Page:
Paul says: “There it was, John’s voice, crystal clear. It’s quite emotional. And we all play on it, it’s a genuine Beatles recording. In 2023 to still be working on Beatles music, and about to release a new song the public haven’t heard, I think it’s an exciting thing.”

Ringo says: “It was the closest we’ll ever come to having him back in the room, so it was very emotional for all of us. It was like John was there, you know. It’s far out.”

Olivia Harrison says: “Back in 1995, after several days in the studio working on the track, George felt the technical issues with the demo were insurmountable and concluded that it was not possible to finish the track to a high enough standard. If he were here today, Dhani and I know he would have whole-heartedly joined Paul and Ringo in completing the recording of ‘Now And Then.’”

Sean Ono Lennon says: “It was incredibly touching to hear them working together after all the years that Dad had been gone. It’s the last song my dad, Paul, George, and Ringo got to make together. It’s like a time capsule and all feels very meant to be.”

Excitement and anticipation for “Now And Then” has been building since June, when Paul first teased “a new Beatles song” in a media interview. Finally, on Thursday, November 2, “Now And Then” will be shared with the world as it was always meant to be heard.

This last installment of The Beatles’ recorded history will be followed by new editions of the two compilation albums always seen as the definitive introduction to their work. Since their 1973 debuts, 1962-1966 (‘The Red Album’) and 1967-1970 (‘The Blue Album’) have ushered countless listeners of all ages, from all parts of the world, into lifelong Beatles fandom. Expanded for their new 2023 Edition releases, the collections together span The Beatles’ entire recorded canon with 75 standout tracks, from their first single, “Love Me Do,” to their last, “Now And Then.” The collections’ 21 newly-added tracks (twelve on ‘Red’ and nine on ‘Blue’) showcase even more of The Beatles’ very best songs.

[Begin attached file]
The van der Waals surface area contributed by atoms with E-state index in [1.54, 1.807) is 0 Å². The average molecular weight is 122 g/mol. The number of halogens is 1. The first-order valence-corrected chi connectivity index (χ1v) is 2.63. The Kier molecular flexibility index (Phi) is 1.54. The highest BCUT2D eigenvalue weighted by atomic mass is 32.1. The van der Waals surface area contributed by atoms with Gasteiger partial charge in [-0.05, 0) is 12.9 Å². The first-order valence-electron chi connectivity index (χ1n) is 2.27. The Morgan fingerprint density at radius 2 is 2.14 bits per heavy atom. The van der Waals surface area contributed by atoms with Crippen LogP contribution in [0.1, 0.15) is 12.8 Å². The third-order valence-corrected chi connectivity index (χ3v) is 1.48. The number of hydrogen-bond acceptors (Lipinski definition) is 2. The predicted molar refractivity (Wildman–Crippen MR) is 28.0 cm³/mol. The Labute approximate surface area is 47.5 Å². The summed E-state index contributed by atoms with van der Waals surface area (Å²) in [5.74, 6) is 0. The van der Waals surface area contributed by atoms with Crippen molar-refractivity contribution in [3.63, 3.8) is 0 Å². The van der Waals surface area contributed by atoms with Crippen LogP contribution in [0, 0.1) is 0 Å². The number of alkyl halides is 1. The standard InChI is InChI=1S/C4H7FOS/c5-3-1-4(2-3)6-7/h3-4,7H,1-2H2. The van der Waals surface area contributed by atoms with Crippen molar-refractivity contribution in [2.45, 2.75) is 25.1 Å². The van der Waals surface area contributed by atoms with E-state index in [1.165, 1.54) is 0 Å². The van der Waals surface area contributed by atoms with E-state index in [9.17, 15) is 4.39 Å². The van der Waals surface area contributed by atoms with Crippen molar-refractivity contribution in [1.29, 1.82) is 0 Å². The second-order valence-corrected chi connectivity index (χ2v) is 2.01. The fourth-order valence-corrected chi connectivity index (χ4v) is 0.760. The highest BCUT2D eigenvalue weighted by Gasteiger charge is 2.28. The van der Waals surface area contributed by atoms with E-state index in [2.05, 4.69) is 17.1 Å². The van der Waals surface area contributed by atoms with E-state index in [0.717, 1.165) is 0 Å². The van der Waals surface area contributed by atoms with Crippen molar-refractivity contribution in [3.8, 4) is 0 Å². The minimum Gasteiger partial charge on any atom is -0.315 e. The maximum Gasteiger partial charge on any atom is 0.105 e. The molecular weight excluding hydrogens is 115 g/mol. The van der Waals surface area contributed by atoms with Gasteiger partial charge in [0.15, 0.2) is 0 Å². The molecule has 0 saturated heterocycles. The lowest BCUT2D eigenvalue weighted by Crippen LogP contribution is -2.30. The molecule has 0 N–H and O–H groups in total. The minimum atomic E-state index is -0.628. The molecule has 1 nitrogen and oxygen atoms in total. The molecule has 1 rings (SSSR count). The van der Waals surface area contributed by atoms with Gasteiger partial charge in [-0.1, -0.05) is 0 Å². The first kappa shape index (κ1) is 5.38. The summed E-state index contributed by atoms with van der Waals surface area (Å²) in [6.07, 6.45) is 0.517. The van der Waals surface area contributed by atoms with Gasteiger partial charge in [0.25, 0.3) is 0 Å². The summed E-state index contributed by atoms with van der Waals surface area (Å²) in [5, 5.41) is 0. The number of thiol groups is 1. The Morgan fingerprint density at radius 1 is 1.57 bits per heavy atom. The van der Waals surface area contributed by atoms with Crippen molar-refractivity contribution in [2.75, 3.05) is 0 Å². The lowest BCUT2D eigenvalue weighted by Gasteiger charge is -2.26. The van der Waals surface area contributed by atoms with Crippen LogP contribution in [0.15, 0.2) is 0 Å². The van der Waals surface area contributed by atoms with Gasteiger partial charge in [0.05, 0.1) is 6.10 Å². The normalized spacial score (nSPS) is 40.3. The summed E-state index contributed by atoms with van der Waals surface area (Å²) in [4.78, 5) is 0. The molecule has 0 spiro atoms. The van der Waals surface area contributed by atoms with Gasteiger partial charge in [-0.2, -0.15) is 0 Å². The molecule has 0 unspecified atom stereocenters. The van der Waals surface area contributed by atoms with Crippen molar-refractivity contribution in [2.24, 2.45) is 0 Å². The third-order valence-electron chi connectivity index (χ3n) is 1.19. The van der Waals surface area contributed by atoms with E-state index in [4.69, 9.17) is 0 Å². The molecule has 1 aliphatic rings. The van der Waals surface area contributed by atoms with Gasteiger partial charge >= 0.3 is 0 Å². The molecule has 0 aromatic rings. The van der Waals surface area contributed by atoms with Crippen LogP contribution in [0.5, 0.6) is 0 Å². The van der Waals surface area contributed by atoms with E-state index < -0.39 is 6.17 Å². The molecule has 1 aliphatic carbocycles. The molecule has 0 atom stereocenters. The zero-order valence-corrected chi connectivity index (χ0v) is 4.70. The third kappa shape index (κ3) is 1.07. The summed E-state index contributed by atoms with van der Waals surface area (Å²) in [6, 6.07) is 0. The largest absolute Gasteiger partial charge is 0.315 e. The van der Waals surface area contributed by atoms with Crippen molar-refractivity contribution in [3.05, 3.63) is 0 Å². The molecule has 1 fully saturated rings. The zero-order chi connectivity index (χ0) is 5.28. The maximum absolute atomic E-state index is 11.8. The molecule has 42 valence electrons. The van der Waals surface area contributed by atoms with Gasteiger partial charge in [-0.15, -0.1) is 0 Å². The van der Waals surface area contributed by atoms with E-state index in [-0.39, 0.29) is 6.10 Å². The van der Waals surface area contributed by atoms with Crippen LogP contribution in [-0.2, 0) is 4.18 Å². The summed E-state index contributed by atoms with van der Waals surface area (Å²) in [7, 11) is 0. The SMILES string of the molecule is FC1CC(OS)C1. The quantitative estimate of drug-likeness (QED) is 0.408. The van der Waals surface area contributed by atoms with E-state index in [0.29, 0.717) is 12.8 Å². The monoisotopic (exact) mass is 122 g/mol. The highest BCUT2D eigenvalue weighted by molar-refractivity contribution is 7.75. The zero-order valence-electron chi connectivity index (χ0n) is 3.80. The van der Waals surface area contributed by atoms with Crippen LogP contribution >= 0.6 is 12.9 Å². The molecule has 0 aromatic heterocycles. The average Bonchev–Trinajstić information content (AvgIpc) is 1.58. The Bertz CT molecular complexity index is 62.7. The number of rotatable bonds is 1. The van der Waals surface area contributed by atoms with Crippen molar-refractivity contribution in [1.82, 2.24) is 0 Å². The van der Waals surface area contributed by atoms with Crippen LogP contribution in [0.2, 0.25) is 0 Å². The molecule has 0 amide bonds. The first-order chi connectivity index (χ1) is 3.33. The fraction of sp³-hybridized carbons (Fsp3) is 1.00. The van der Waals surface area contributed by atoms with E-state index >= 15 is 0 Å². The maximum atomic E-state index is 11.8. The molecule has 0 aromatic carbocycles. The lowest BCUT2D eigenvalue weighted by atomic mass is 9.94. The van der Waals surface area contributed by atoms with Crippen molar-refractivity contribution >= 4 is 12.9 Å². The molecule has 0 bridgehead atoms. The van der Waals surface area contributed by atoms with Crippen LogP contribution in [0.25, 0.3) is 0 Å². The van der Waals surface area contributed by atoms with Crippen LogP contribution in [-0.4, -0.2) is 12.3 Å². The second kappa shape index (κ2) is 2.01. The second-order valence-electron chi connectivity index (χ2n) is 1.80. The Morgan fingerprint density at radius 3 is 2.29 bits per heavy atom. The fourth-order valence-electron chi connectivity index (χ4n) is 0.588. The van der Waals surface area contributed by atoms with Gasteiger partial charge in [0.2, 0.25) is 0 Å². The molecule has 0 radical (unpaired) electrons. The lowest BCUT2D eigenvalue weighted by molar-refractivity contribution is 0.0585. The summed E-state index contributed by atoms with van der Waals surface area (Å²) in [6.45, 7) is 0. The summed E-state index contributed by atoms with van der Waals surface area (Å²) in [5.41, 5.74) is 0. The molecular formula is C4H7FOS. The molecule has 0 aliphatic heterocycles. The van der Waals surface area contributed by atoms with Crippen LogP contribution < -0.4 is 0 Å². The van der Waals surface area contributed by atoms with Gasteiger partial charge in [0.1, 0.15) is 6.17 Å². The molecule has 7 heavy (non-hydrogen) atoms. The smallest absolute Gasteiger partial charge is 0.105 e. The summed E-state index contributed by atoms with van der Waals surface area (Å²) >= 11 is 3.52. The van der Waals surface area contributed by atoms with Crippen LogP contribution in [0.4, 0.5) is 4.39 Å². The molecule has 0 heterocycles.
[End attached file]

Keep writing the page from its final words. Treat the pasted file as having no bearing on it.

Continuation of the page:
In recent years, several 1967-1970 tracks and a few from 1962-1966 have received new stereo and Dolby Atmos mixes for The Beatles’ Special Edition album releases, including Sgt. Pepper’s Lonely Hearts Club Band (2017), The Beatles (‘The White Album) (2018), Abbey Road (2019), Let It Be (2021), and Revolver (2022), as well as new stereo mixes for The Beatles’ 1 (2015). All tracks not also featured on those releases have been newly mixed in stereo and/or Dolby Atmos by Giles Martin and Sam Okell at Abbey Road Studios, aided by WingNut Films’ audio de-mixing technology. Both collections include new essays written by journalist and author John Harris.

“Now And Then” Credits:
Produced by Paul McCartney, Giles Martin
Additional Production: Jeff Lynne
Vocals: John Lennon, Paul McCartney
Backing Vocals: John Lennon, Paul McCartney, George Harrison, Ringo Starr
Guitars: George Harrison
Guitars, Bass, Piano, Electric Harpsichord, Shaker: Paul McCartney
Drums, Tambourine, Shaker: Ringo Starr

Additional Credits:
String Arrangement: Paul McCartney, Giles Martin, Ben Foster
Mixed by Spike Stent
Engineered by Geoff Emerick, Steve Orchard, Greg McAllister, Jon Jacobs, Steve Genewick, Bruce Sugar, Keith Smith
Source Separation / MAL Courtesy of WingNut Films Productions Ltd.
Head of Machine Learning: Emile de la Rey
Project Management: Adam Sharp

Recorded at Hog Hill Studio, Capitol Studios and Roccabella West
Mastered by Miles Showell

Project Producers: Jonathan Clyde and Guy Hayden
Executive Producer: Jeff Jones

Pre-order any/all versions here

(double A-side single)

1962-1966 + 1967-1970 (2023 EDITIONS) 6LP VINYL SLIPCASE SET
(1962-1966: LPs 1-3 / 1967-1970: LPs 4-6)
(stereo / 1962-1966 3LP Vinyl & 1967-1970 3LP Vinyl = same track sequencing for each as listed below)


LP1 (‘Red’)

Side A
1: Love Me Do (2023 Mix)
2: Please Please Me (2023 Mix)
3: From Me To You (2023 Mix)
4: She Loves You (2023 Mix)
5: I Want To Hold Your Hand (2023 Mix)
6: All My Loving (2023 Mix)
7: Can’t Buy Me Love (2023 Mix)

Side B
1: A Hard Day’s Night (2023 Mix)
2: And I Love Her (2023 Mix)
3: Eight Days A Week (2023 Mix)
4: I Feel Fine (2023 Mix)
5: Ticket To Ride (2023 Mix)
6: Yesterday (2023 Mix)

LP2 (‘Red’)

Side A
1: Help! (2023 Mix)
2: You’ve Got To Hide Your Love Away (2023 Mix)
3: We Can Work It Out (2023 Mix)
4: Day Tripper (2023 Mix)
5: Drive My Car (2023 Mix)
6: Norwegian Wood (This Bird Has Flown) (2023 Mix)

Side B
1: Nowhere Man (2023 Mix)
2: Michelle (2023 Mix)
3: In My Life (2023 Mix)
4: Girl (2023 Mix)
5: Paperback Writer (2022 Mix)
6: Eleanor Rigby (2022 Mix)
7: Yellow Submarine (2022 Mix)

LP3 (Bonus ‘Red’ LP)

Side A
1: I Saw Her Standing There (2023 Mix)
2: Twist And Shout (2023 Mix)
3: This Boy (2023 Mix)
4: Roll Over Beethoven (2023 Mix)
5: You Really Got A Hold On Me (2023 Mix)
6: You Can’t Do That (2023 Mix)

Side B
1: If I Needed Someone (2023 Mix)
2: Got To Get You Into My Life (2022 Mix)
3: I’m Only Sleeping (2022 Mix)
4: Taxman (2022 Mix)
5: Here, There And Everywhere (2022 Mix)
6: Tomorrow Never Knows (2022 Mix)


LP4 (‘Blue’)

Side A